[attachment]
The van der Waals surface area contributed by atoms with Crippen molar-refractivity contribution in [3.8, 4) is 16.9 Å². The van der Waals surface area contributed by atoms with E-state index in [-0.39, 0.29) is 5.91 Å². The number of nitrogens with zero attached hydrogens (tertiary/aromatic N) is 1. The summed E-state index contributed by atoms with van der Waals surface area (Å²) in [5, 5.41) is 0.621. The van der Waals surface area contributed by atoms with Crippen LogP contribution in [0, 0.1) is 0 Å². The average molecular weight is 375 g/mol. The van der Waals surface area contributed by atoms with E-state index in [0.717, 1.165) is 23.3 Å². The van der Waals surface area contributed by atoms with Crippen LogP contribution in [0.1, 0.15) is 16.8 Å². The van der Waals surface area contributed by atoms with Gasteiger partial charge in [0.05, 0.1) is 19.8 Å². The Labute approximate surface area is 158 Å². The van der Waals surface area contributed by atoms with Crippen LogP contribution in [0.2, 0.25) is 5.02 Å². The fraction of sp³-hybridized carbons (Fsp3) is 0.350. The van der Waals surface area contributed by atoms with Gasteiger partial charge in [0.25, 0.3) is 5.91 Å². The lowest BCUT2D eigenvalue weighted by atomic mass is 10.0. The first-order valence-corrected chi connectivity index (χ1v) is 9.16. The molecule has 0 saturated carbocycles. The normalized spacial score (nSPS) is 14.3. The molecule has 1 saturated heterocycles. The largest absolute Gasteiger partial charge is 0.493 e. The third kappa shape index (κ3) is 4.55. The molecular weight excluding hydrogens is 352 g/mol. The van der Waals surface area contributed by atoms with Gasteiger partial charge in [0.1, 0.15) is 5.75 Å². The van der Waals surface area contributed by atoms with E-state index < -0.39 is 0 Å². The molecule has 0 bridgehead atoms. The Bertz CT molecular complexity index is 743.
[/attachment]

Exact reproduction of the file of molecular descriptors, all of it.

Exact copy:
The van der Waals surface area contributed by atoms with Crippen molar-refractivity contribution in [3.8, 4) is 16.9 Å². The van der Waals surface area contributed by atoms with E-state index in [-0.39, 0.29) is 5.91 Å². The number of nitrogens with zero attached hydrogens (tertiary/aromatic N) is 1. The summed E-state index contributed by atoms with van der Waals surface area (Å²) in [5, 5.41) is 0.621. The van der Waals surface area contributed by atoms with Crippen LogP contribution in [0, 0.1) is 0 Å². The average molecular weight is 375 g/mol. The van der Waals surface area contributed by atoms with E-state index in [0.717, 1.165) is 23.3 Å². The van der Waals surface area contributed by atoms with Crippen LogP contribution in [0.1, 0.15) is 16.8 Å². The van der Waals surface area contributed by atoms with Gasteiger partial charge in [0.05, 0.1) is 19.8 Å². The Labute approximate surface area is 158 Å². The van der Waals surface area contributed by atoms with Crippen LogP contribution in [0.2, 0.25) is 5.02 Å². The fraction of sp³-hybridized carbons (Fsp3) is 0.350. The van der Waals surface area contributed by atoms with Gasteiger partial charge in [0.25, 0.3) is 5.91 Å². The lowest BCUT2D eigenvalue weighted by atomic mass is 10.0. The first-order valence-corrected chi connectivity index (χ1v) is 9.16. The molecule has 0 saturated carbocycles. The normalized spacial score (nSPS) is 14.3. The molecule has 1 saturated heterocycles. The largest absolute Gasteiger partial charge is 0.493 e. The third kappa shape index (κ3) is 4.55. The molecular weight excluding hydrogens is 352 g/mol. The van der Waals surface area contributed by atoms with Gasteiger partial charge in [0.1, 0.15) is 5.75 Å². The van der Waals surface area contributed by atoms with E-state index < -0.39 is 0 Å². The molecule has 0 bridgehead atoms. The Bertz CT molecular complexity index is 743.